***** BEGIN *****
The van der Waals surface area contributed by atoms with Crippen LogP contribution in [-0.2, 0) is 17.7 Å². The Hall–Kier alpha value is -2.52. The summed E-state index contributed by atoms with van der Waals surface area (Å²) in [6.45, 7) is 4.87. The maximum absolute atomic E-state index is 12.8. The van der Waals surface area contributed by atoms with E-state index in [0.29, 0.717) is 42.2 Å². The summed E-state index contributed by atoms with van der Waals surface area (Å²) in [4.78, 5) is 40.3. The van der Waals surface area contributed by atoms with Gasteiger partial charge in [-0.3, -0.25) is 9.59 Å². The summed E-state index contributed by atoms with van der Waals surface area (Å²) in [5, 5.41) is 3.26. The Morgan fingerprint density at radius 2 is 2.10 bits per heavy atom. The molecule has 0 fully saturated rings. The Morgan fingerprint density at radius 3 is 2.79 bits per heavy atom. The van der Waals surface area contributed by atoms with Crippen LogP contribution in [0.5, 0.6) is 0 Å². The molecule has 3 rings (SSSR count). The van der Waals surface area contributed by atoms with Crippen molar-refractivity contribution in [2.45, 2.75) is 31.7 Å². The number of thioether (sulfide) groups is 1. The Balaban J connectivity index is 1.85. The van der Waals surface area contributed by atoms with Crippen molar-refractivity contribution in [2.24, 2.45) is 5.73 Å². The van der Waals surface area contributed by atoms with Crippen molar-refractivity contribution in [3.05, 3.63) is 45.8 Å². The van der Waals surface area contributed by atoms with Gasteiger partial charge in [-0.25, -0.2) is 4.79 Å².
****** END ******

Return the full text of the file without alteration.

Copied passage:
The van der Waals surface area contributed by atoms with Crippen LogP contribution in [-0.2, 0) is 17.7 Å². The Hall–Kier alpha value is -2.52. The summed E-state index contributed by atoms with van der Waals surface area (Å²) in [6.45, 7) is 4.87. The maximum absolute atomic E-state index is 12.8. The van der Waals surface area contributed by atoms with E-state index in [0.29, 0.717) is 42.2 Å². The summed E-state index contributed by atoms with van der Waals surface area (Å²) in [4.78, 5) is 40.3. The van der Waals surface area contributed by atoms with Gasteiger partial charge in [-0.3, -0.25) is 9.59 Å². The summed E-state index contributed by atoms with van der Waals surface area (Å²) in [5, 5.41) is 3.26. The Morgan fingerprint density at radius 2 is 2.10 bits per heavy atom. The molecule has 0 fully saturated rings. The Morgan fingerprint density at radius 3 is 2.79 bits per heavy atom. The van der Waals surface area contributed by atoms with Crippen LogP contribution in [0.5, 0.6) is 0 Å². The molecule has 3 rings (SSSR count). The van der Waals surface area contributed by atoms with Crippen molar-refractivity contribution in [2.45, 2.75) is 31.7 Å². The number of thioether (sulfide) groups is 1. The Balaban J connectivity index is 1.85. The van der Waals surface area contributed by atoms with Crippen molar-refractivity contribution in [2.24, 2.45) is 5.73 Å². The van der Waals surface area contributed by atoms with Crippen molar-refractivity contribution in [3.05, 3.63) is 45.8 Å². The van der Waals surface area contributed by atoms with Gasteiger partial charge in [-0.25, -0.2) is 4.79 Å².